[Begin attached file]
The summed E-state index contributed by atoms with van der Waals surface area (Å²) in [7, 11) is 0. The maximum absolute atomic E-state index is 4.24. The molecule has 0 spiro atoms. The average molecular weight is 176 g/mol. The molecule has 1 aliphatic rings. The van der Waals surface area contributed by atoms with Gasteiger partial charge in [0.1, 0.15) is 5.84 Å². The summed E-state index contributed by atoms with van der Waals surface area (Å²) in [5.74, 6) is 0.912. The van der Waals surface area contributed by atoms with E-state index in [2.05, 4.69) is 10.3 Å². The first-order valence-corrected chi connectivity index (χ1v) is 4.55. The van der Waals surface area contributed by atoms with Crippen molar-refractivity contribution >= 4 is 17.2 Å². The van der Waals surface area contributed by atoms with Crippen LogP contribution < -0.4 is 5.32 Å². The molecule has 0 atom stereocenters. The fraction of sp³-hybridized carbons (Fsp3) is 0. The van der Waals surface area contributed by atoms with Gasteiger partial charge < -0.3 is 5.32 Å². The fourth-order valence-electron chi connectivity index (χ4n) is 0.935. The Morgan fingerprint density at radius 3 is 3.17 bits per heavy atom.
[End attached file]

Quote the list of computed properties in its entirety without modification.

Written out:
The summed E-state index contributed by atoms with van der Waals surface area (Å²) in [7, 11) is 0. The maximum absolute atomic E-state index is 4.24. The molecule has 0 spiro atoms. The average molecular weight is 176 g/mol. The molecule has 1 aliphatic rings. The van der Waals surface area contributed by atoms with Gasteiger partial charge in [0.1, 0.15) is 5.84 Å². The summed E-state index contributed by atoms with van der Waals surface area (Å²) in [5.74, 6) is 0.912. The van der Waals surface area contributed by atoms with E-state index in [2.05, 4.69) is 10.3 Å². The first-order valence-corrected chi connectivity index (χ1v) is 4.55. The van der Waals surface area contributed by atoms with Crippen molar-refractivity contribution >= 4 is 17.2 Å². The van der Waals surface area contributed by atoms with Crippen LogP contribution < -0.4 is 5.32 Å². The molecule has 0 atom stereocenters. The fraction of sp³-hybridized carbons (Fsp3) is 0. The van der Waals surface area contributed by atoms with Gasteiger partial charge < -0.3 is 5.32 Å². The fourth-order valence-electron chi connectivity index (χ4n) is 0.935. The Morgan fingerprint density at radius 3 is 3.17 bits per heavy atom.